The men took center stage in El Teatro de Danza Contemporanea de El Salvador's Sunday evening concert at Dance Place. The eight-member troupe from San Salvador has just three women, and the two principal choreographers--dancers Francisco Castillo and Erick Gonzalez--create works to showcase the strengths of the company's men. Limber and fluid modern dancers, the men have it all: strong, lithe torsos, graceful arms, powerful legs, strong backs. "Love Me, Miss Me, Want Me," Gonzalez's premiere, showed off voluptuous arabesques and ample lunges. The dancers, Gonzalez, Castillo and Rafael Perdomo, didn't shy away from the sheer physicality of the lifts, falls, catches and rolls.

"0f the Love That Is Not Spoken Between Fertile Soils . . ." reflected the difficulty of living between two cultures. Again the men showcased their elegance and athleticism, but the choreography--here by Castillo and Gonzales--on a second viewing proved heavy with cliches: a man dancing with hands tied behind his back; a duet for men with masks; a section of random running back and forth across the stage.

Miya Hisaka Silva, the company founder and artistic director, premiered "Destino," a ponderous group work with dramatic music by Hans Zimmer. Featured dancer Castillo opens and closes the work in a crouched position, seeming to dash all hopes of an uplifting ending. A naturalistic study, Castillo's "Painted Birds," relied on African rhythms and nuances, including the birdlike Aileyesque arms of the six dancers whose undulations urged them to fly. "Concierto," by guest choreographer Eduardo Rogel, showcased the classical side of the company with the women in point shoes and the men performing traditional ballet lifts.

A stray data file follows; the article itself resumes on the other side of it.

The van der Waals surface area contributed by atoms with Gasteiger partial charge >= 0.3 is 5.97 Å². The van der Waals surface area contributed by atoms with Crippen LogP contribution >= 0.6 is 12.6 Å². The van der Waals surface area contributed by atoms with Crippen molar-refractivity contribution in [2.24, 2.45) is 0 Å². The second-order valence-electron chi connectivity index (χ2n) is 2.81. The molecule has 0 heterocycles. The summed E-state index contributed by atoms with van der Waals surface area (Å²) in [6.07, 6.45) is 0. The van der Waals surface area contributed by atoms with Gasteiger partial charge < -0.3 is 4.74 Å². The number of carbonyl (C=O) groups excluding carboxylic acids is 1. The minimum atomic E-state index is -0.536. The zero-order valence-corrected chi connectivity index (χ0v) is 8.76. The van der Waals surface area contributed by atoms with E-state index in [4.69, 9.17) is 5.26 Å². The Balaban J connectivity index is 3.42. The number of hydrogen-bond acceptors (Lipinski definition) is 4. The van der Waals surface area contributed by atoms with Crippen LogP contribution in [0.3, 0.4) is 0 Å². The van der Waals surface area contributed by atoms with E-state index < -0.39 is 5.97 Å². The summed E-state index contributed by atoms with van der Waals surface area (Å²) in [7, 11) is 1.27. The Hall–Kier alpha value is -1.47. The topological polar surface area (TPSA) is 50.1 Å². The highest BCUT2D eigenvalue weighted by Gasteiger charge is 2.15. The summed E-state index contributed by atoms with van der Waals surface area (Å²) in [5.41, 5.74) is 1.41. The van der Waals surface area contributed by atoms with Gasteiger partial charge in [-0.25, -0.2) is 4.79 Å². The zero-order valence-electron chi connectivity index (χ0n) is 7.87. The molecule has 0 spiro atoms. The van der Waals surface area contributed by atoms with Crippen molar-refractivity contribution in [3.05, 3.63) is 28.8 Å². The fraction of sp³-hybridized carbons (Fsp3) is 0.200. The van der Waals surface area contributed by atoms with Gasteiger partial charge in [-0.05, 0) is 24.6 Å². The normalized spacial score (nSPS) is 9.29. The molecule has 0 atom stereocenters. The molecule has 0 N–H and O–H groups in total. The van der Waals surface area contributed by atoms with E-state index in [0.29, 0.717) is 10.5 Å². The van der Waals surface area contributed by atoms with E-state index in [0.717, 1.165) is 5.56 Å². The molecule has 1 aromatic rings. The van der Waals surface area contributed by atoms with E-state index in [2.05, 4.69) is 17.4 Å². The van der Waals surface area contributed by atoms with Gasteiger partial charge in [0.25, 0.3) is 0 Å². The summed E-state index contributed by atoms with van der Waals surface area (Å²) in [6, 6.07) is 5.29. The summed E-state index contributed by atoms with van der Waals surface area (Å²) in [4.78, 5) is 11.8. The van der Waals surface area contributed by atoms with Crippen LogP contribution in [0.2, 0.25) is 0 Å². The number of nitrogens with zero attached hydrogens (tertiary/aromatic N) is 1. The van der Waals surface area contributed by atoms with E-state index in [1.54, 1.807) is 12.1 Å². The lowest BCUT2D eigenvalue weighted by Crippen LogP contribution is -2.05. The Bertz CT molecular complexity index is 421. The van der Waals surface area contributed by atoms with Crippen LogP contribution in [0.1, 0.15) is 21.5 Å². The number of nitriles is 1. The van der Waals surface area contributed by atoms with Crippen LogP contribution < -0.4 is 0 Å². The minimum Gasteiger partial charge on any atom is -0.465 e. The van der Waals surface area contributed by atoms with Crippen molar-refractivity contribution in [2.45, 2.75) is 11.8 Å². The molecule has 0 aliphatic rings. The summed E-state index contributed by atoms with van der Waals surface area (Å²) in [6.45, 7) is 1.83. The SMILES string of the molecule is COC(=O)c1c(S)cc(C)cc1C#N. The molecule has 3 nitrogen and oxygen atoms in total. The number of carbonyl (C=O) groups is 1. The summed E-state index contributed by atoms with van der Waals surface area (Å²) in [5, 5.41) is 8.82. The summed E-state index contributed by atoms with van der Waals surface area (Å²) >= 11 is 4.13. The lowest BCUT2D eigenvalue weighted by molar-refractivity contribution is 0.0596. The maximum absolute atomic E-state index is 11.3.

Since its inception in 1994, TDC has committed itself to its nation's cultural revival following the 12-year civil war in El Salvador. Past programs reflected that strong national and social commitment. This year the company took the more traditional modern dance route, with dances about personal relationships, a pair of purely physical pieces and a heavy metaphor. The unique voice of a still-struggling culture got lost in the choreography.